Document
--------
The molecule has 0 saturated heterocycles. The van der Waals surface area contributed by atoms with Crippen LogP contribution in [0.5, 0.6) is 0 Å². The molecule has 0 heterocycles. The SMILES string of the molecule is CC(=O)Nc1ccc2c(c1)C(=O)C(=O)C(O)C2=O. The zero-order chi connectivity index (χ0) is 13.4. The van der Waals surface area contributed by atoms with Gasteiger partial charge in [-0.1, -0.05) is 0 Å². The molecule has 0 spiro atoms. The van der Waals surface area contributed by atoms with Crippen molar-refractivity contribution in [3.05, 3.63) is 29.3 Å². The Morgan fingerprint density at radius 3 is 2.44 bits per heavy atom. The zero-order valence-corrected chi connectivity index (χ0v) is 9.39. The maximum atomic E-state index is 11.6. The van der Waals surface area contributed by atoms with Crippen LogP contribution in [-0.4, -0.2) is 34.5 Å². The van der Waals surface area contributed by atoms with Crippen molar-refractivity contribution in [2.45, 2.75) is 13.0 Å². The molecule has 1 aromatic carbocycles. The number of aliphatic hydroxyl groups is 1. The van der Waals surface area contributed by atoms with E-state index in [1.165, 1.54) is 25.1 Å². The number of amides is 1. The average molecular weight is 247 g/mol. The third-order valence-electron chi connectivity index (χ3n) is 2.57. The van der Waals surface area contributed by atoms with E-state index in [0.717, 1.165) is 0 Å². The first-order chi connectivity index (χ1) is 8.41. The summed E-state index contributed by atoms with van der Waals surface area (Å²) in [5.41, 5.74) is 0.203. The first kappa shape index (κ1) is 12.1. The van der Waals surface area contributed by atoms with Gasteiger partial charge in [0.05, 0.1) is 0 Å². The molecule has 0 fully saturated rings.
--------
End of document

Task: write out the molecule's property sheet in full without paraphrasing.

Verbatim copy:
The molecule has 0 saturated heterocycles. The van der Waals surface area contributed by atoms with Crippen LogP contribution in [0.5, 0.6) is 0 Å². The molecule has 0 heterocycles. The SMILES string of the molecule is CC(=O)Nc1ccc2c(c1)C(=O)C(=O)C(O)C2=O. The zero-order chi connectivity index (χ0) is 13.4. The van der Waals surface area contributed by atoms with Gasteiger partial charge in [-0.1, -0.05) is 0 Å². The molecule has 0 spiro atoms. The van der Waals surface area contributed by atoms with Crippen molar-refractivity contribution in [3.05, 3.63) is 29.3 Å². The Morgan fingerprint density at radius 3 is 2.44 bits per heavy atom. The zero-order valence-corrected chi connectivity index (χ0v) is 9.39. The maximum atomic E-state index is 11.6. The van der Waals surface area contributed by atoms with Crippen LogP contribution in [-0.4, -0.2) is 34.5 Å². The van der Waals surface area contributed by atoms with Crippen molar-refractivity contribution in [2.45, 2.75) is 13.0 Å². The molecule has 1 aromatic carbocycles. The number of aliphatic hydroxyl groups is 1. The van der Waals surface area contributed by atoms with E-state index in [1.165, 1.54) is 25.1 Å². The number of amides is 1. The average molecular weight is 247 g/mol. The third-order valence-electron chi connectivity index (χ3n) is 2.57. The van der Waals surface area contributed by atoms with E-state index in [0.717, 1.165) is 0 Å². The first-order chi connectivity index (χ1) is 8.41. The summed E-state index contributed by atoms with van der Waals surface area (Å²) in [5.41, 5.74) is 0.203. The first kappa shape index (κ1) is 12.1. The van der Waals surface area contributed by atoms with Gasteiger partial charge in [0.05, 0.1) is 0 Å². The molecule has 0 fully saturated rings.